GIPSON v. STATE

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Court of Appeals of Texas,Waco.

Bruce Elliott GIPSON, Appellant v. The STATE of Texas, Appellee.

No. 10-08-00232-CR.

Decided: October 29, 2008

Before Chief Justice GRAY, Justice VANCE, and Justice REYNA. Bruce Elliott Gipson, Tennessee Colony, pro se. Joe F. Grubbs, Ellis County Dist. Atty., Waxahachie, for appellee.

ORDER

Before the Court is the State's motion to dismiss this appeal for want of jurisdiction.   We will deny the motion.

The Court of Criminal Appeals granted Bruce Elliott Gipson's post-conviction habeas application for an out-of-time appeal by opinion dated April 30, 2008.   See Ex parte Gipson, No. AP-75,907, 2008 WL 1930672 (Tex.Crim.App. Apr.30, 2008) (per curiam) (not designated for publication).   In the final paragraph of this opinion, the Court stated:

Applicant is entitled to the opportunity to file an out-of-time appeal of the judgment of conviction in Cause No. 27523CR from the 40th Judicial District Court of Ellis County.   Applicant is ordered returned to that time at which he may give a written notice of appeal so that he may then, with the aid of counsel, obtain a meaningful appeal.   All time limits shall be calculated as if the sentence had been imposed on the date on which the mandate of this Court issues.   We hold that, should Applicant desire to prosecute an appeal, he must take affirmative steps to file a written notice of appeal in the trial court within 30 days after the mandate of this Court issues.

Id., 2008 WL 1930672, at *1.

Gipson filed his notice of appeal on May 19, but the Court of Criminal Appeals did not issue its mandate until May 27.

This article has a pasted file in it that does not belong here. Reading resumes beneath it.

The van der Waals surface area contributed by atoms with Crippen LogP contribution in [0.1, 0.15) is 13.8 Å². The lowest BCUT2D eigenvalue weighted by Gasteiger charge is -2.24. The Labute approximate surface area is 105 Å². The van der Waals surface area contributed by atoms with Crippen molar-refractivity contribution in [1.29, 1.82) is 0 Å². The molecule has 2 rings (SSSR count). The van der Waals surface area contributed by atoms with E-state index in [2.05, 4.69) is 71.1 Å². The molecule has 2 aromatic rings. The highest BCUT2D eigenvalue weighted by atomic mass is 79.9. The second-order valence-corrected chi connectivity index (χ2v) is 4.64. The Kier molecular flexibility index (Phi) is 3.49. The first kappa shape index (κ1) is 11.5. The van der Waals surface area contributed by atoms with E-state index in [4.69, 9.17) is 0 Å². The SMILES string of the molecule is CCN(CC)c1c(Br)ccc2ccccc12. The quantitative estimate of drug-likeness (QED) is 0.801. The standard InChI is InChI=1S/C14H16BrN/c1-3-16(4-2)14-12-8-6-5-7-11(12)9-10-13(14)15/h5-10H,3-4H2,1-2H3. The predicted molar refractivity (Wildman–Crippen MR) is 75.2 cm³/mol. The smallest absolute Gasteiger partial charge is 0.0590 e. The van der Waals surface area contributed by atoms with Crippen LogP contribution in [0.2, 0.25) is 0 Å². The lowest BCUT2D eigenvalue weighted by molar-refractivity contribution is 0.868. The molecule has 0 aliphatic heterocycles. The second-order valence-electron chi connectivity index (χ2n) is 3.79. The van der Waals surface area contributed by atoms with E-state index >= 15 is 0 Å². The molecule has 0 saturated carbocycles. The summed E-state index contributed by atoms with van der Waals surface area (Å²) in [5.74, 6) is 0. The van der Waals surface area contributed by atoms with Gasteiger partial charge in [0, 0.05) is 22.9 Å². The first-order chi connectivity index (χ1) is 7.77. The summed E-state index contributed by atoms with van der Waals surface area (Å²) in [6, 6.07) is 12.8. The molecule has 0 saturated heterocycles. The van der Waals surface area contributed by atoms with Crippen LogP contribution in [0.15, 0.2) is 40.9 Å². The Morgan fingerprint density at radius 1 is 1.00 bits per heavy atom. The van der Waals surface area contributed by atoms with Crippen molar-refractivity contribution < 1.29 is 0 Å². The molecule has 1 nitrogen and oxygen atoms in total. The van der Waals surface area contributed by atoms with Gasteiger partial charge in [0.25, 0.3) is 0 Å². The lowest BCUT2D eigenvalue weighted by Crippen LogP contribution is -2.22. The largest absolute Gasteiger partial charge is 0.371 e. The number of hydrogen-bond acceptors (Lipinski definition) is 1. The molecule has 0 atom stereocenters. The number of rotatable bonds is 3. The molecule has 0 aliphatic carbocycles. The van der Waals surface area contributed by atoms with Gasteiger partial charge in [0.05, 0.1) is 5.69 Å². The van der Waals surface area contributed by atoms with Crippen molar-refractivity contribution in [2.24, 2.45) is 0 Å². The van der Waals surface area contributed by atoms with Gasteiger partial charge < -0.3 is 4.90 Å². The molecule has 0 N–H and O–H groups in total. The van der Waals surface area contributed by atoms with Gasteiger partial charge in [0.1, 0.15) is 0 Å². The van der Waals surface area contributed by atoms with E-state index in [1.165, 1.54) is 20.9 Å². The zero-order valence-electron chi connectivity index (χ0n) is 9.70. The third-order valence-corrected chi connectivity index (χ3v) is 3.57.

The State contends in its dismissal motion that Gipson's notice of appeal is not effective because it does not comport with the opinion of the Court of Criminal Appeals and it does not qualify as a prematurely filed notice of appeal under Rule of Appellate Procedure 27.1(b).  See Tex.R.App. P. 27.1(b).  The State relies on the decision of the Austin Court of Appeals in Franks v. State, 219 S.W.3d 494 (Tex.App.-Austin 2007, pet. ref'd).   However, Gipson's case is different.

In Franks, the Court of Criminal Appeals issued a similar opinion granting the appellant an out-of-time appeal.  Id. at 496 (quoting Ex parte Franks, No. AP-75,397, 2006 WL 1250494 (Tex.Crim.App. May 10, 2006) (per curiam) (not designated for publication)).   However, the appellant did not file a notice of appeal after the Court of Criminal Appeals issued its opinion.   Instead, his attorney argued that the original notice of appeal should be treated as a prematurely filed notice under Rule 27.1(b).  Id. The Austin Court of Appeals rejected this argument for three reasons:

 the opinion of the Court of Criminal Appeals “expressly contemplate[d] future action by Franks to file a notice of appeal”;

 under Rule 27.1(b), a prematurely filed notice of appeal is one filed between conviction and imposition of sentence, yet Franks's original notice of appeal was filed after imposition of sentence;  and

 the trial court clerk was not put on notice that there was a new appeal without a new notice of appeal and so “there [wa]s nothing to trigger the appellate process from an administrative standpoint.”